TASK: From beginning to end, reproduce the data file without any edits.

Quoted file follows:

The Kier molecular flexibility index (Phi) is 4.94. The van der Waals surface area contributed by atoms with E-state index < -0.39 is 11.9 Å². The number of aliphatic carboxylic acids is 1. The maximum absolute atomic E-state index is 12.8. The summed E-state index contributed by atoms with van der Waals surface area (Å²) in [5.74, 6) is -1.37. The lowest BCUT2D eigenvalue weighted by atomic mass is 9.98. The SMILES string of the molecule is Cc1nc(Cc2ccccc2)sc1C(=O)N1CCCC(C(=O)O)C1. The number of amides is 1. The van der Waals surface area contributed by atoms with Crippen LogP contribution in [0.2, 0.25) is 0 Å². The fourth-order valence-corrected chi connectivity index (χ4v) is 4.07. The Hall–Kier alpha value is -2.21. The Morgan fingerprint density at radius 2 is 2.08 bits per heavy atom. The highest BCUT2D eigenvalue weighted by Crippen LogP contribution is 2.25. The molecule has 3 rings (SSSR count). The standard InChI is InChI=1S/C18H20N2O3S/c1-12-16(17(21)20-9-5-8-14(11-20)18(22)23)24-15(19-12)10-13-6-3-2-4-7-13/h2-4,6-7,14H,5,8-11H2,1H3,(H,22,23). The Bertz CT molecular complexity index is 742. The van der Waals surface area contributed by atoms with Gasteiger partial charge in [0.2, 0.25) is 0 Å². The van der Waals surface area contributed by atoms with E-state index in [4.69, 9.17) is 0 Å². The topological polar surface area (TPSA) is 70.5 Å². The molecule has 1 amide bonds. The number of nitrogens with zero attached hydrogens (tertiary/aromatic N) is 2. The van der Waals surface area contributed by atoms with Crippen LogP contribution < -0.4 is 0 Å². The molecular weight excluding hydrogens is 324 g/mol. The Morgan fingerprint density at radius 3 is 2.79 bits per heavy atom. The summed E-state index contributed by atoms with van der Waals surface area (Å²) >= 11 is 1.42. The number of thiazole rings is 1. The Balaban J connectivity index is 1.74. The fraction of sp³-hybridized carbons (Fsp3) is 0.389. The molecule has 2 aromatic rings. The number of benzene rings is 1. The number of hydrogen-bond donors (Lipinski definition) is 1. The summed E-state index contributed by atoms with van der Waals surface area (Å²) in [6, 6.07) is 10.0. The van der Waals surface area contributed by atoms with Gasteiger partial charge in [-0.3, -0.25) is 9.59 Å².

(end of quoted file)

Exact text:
The Kier molecular flexibility index (Phi) is 4.94. The van der Waals surface area contributed by atoms with E-state index < -0.39 is 11.9 Å². The number of aliphatic carboxylic acids is 1. The maximum absolute atomic E-state index is 12.8. The summed E-state index contributed by atoms with van der Waals surface area (Å²) in [5.74, 6) is -1.37. The lowest BCUT2D eigenvalue weighted by atomic mass is 9.98. The SMILES string of the molecule is Cc1nc(Cc2ccccc2)sc1C(=O)N1CCCC(C(=O)O)C1. The number of amides is 1. The van der Waals surface area contributed by atoms with Crippen LogP contribution in [0.2, 0.25) is 0 Å². The fourth-order valence-corrected chi connectivity index (χ4v) is 4.07. The Hall–Kier alpha value is -2.21. The Morgan fingerprint density at radius 2 is 2.08 bits per heavy atom. The highest BCUT2D eigenvalue weighted by Crippen LogP contribution is 2.25. The molecule has 3 rings (SSSR count). The standard InChI is InChI=1S/C18H20N2O3S/c1-12-16(17(21)20-9-5-8-14(11-20)18(22)23)24-15(19-12)10-13-6-3-2-4-7-13/h2-4,6-7,14H,5,8-11H2,1H3,(H,22,23). The Bertz CT molecular complexity index is 742. The van der Waals surface area contributed by atoms with Gasteiger partial charge in [0.2, 0.25) is 0 Å². The van der Waals surface area contributed by atoms with E-state index in [4.69, 9.17) is 0 Å². The topological polar surface area (TPSA) is 70.5 Å². The molecule has 1 amide bonds. The number of nitrogens with zero attached hydrogens (tertiary/aromatic N) is 2. The van der Waals surface area contributed by atoms with Crippen LogP contribution < -0.4 is 0 Å². The molecular weight excluding hydrogens is 324 g/mol. The Morgan fingerprint density at radius 3 is 2.79 bits per heavy atom. The summed E-state index contributed by atoms with van der Waals surface area (Å²) >= 11 is 1.42. The number of thiazole rings is 1. The Balaban J connectivity index is 1.74. The fraction of sp³-hybridized carbons (Fsp3) is 0.389. The molecule has 2 aromatic rings. The number of benzene rings is 1. The number of hydrogen-bond donors (Lipinski definition) is 1. The summed E-state index contributed by atoms with van der Waals surface area (Å²) in [6, 6.07) is 10.0. The van der Waals surface area contributed by atoms with Gasteiger partial charge in [-0.3, -0.25) is 9.59 Å².